VIP and “hospitality” options, which include “fan walks” (where you get see the stadium corridors players use then step onto the courts of Rod Laver or Margaret Court) and crazy on-court seating (which we are slightly embarrassed to admit we opted to do for Wed Jan 22 evening session and could not be more excited).
If you can’t find good options on the above sites, you may want to investigate other major resale sites like Stubhub (with the caveat that ticket resale outside official site is not sanctioned by the tournament)
4. FLIGHTS: How to Fly to Australia as Affordably and Comfortably as Possible?
Flying internationally to Australia can be a long haul. It takes about 21 hours to fly to Melbourne from Houston, Paris, or London. A direct flight from Los Angeles is 15 hours. And it’s about a 24 hour ordeal from Berlin, Mexico City, or the NYC area (where we live). Given the range of variables and options, you almost need a flow chart to make booking decisions – especially if planning to combine a trip to the Australian Open with stops in Sydney, Brisbane, Western Australia, New Zealand, Fiji or some other fun destination in Oceania.
Here are key lessons learned after trying to book from the U.S. to Melbourne, the home of the Australian Open (hopefully others can share lessons in the comments section from other places):
Option #2: Delta Airlines and its partner Virgin Australia. Amy leaned towards Delta–both because nearby JFK and LGA airports are Delta hubs and because her dad worked for the airline for years (so she knows their systems like the tennis calluses on her hands).
Look at frequent flyer reward programs and preferred status options of the airlines you’re considering, both to see whether you can use miles/status to your trip and/or earn points for future travel. L.A. to Melbourne is almost 16,000 of air miles round trip, and with some estimates putting the value of a flown mile in the neighborhood of .02 cents, that adds up to a value of over $300 – so at the very least it pays to join the frequent flyer program of the airline you eventually choose (they’re free to join).
Most flights depart at night – and given the time difference, you may lose a full day in the air. Leaving LAX at 8 pm on a Friday night gets you into Melbourne at around 7 am on Sunday. Say goodbye to Saturday. But while a day is “lost” on the way to Australia you’ll “gain it back” on the way home: a Sunday evening departure from Australia gets you back to L.A. the same day a few hours “earlier” in the afternoon.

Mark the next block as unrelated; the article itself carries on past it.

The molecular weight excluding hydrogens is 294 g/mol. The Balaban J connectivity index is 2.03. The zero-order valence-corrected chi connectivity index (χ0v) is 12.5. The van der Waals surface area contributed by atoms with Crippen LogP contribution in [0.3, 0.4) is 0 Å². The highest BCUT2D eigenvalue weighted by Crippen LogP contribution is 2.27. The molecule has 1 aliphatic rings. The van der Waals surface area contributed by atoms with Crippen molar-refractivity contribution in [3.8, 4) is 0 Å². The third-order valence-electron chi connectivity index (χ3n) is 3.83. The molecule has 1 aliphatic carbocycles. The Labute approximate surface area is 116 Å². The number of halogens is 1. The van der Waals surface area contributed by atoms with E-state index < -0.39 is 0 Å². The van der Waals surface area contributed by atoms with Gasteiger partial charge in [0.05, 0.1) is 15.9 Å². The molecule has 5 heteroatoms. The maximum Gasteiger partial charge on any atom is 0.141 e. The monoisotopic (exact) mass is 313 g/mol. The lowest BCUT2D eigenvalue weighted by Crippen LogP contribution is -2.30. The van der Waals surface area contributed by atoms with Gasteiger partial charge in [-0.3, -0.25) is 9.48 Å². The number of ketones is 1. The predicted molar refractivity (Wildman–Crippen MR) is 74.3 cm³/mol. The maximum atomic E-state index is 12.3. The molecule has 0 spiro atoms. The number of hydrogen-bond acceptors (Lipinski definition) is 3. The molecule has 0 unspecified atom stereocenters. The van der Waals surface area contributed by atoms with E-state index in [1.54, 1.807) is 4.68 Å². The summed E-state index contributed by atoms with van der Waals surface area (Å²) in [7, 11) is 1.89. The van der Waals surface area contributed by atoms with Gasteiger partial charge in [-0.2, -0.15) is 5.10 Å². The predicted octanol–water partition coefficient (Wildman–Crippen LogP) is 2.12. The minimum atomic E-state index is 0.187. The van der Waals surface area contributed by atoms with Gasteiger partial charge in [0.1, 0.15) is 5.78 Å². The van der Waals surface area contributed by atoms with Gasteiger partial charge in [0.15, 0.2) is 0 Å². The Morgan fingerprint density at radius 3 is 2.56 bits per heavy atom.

Deals and sales tend to be best for tickets in coach (economy) class. Airlines want to fill up all available seats on their planes, the majority of which are in coach. They tend to save the first class seats for those who pay a lot or as a way to reward their loyal elite flyers. In economy, they want you. You are in the pilot’s seat. A friend found a phenomenal deal (around $350 round trip) on an economy ticket going to the Australian Open using Priceline. It pays to watch the airlines’ websites and “subscribe to their newsletters.”
How to Score a Business Class “Lie-Flat” Seat without Busting Your Budget?
Knowing that we had limited time in Australia (only so many vacation days), we ideally wanted to stay healthy and be able to hit the ground running when we arrived — and not return home so exhausted from travel that we had to take another vacation. This meant figuring out how to get some sleep on the crazy 20-hour flights. Many people do really well with neck pillows (Amy swears by this one) in seats that only recline slightly. We, unfortunately, both find it impossible to get meaningful sleep on long flights sitting up. We’ve tried everything, every position. We need the ability to lie flat to get serious sleep. Body at 180 degrees. And the only place that you can lie flat on a plane, like– as in a bed— is the “first” (front)” or “business” class.
But the cost…
We were initially hopeful we might use frequent flyer miles for business class seats, until we realized that you need a guhzillion of them to make it work. For a first-class, round trip ticket LAX to Melbourne, a random spot-search on Delta asked for 999,999 miles. Who has that many? Some people do, but clearly the airlines don’t want miles used for this purpose. We also realized our mid-tier status on airlines carried little weight: turns out you need super-duper elite status on an airline (e.g. “Executive Platinum” on American or “Diamond Medallion” on Delta”) to get free upgrades on international flights.
After tons of investigative work, Amy may have cracked the code: the “bundling option combined with miles.” While you are in Melbourne, you will also need a place to stay, correct? Try checking with– are you ready for this?– a travel agent. Wow. Blast from the past! Travel agents do actually still exist, and sometimes travel agencies are able to find you a bundled deal on first- or business-class flights, hotel and car rental. When added all up, it can make the airfare much more affordable. Amy ended up finding her great deal through Delta Vacations, which is a travel agency that is a wholly-owned subsidiary of Delta Airlines. She then bundled her flight and hotel (you can play around with this on the airline website or actually talk to a human on the phone). After checking periodically over the course of a few years, she noticed that the savings amounted to around as much as $2,000 per person. She had around 200,000 air miles in her account that she’d been saving for this trip, and the travel agency allowed her to use all of her miles to knock down the cost another $2,000. She noticed similar bundling/savings phenomena on American Airlines Vacations and American Express Travel. Priceline, Expedia, Kayak and other travel sites also include options to bundle. Play around with it!